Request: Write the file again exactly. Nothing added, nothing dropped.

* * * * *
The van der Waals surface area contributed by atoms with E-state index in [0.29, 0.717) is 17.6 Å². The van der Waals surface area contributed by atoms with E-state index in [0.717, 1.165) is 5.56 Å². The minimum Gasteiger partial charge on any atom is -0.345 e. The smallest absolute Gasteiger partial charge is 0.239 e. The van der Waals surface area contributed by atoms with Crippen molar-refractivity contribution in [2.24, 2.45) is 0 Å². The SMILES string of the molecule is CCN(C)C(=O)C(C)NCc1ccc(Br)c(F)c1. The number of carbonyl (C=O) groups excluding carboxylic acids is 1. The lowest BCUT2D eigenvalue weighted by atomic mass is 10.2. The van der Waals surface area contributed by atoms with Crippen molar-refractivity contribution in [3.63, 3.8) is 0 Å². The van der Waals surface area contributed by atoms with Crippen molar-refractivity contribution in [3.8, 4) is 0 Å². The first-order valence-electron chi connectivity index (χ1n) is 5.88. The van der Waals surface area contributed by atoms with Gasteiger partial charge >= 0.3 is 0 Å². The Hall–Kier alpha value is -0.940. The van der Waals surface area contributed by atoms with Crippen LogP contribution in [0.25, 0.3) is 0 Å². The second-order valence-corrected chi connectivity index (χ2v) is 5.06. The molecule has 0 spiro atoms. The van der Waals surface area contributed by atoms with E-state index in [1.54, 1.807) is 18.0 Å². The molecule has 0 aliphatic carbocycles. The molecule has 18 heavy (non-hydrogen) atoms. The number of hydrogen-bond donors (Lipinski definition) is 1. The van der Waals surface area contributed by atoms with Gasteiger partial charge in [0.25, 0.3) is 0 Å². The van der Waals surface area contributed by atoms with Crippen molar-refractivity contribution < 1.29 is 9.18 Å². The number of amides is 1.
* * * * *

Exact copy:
The van der Waals surface area contributed by atoms with E-state index in [0.29, 0.717) is 17.6 Å². The van der Waals surface area contributed by atoms with E-state index in [0.717, 1.165) is 5.56 Å². The minimum Gasteiger partial charge on any atom is -0.345 e. The smallest absolute Gasteiger partial charge is 0.239 e. The van der Waals surface area contributed by atoms with Crippen molar-refractivity contribution in [2.24, 2.45) is 0 Å². The SMILES string of the molecule is CCN(C)C(=O)C(C)NCc1ccc(Br)c(F)c1. The number of carbonyl (C=O) groups excluding carboxylic acids is 1. The lowest BCUT2D eigenvalue weighted by atomic mass is 10.2. The van der Waals surface area contributed by atoms with Crippen molar-refractivity contribution in [3.63, 3.8) is 0 Å². The van der Waals surface area contributed by atoms with Crippen molar-refractivity contribution in [3.8, 4) is 0 Å². The first-order valence-electron chi connectivity index (χ1n) is 5.88. The van der Waals surface area contributed by atoms with Gasteiger partial charge >= 0.3 is 0 Å². The Hall–Kier alpha value is -0.940. The van der Waals surface area contributed by atoms with Crippen LogP contribution in [0.25, 0.3) is 0 Å². The second-order valence-corrected chi connectivity index (χ2v) is 5.06. The molecule has 0 spiro atoms. The van der Waals surface area contributed by atoms with E-state index in [1.54, 1.807) is 18.0 Å². The molecule has 0 aliphatic carbocycles. The molecule has 18 heavy (non-hydrogen) atoms. The number of hydrogen-bond donors (Lipinski definition) is 1. The van der Waals surface area contributed by atoms with Gasteiger partial charge in [0.25, 0.3) is 0 Å². The van der Waals surface area contributed by atoms with Crippen molar-refractivity contribution < 1.29 is 9.18 Å². The number of amides is 1.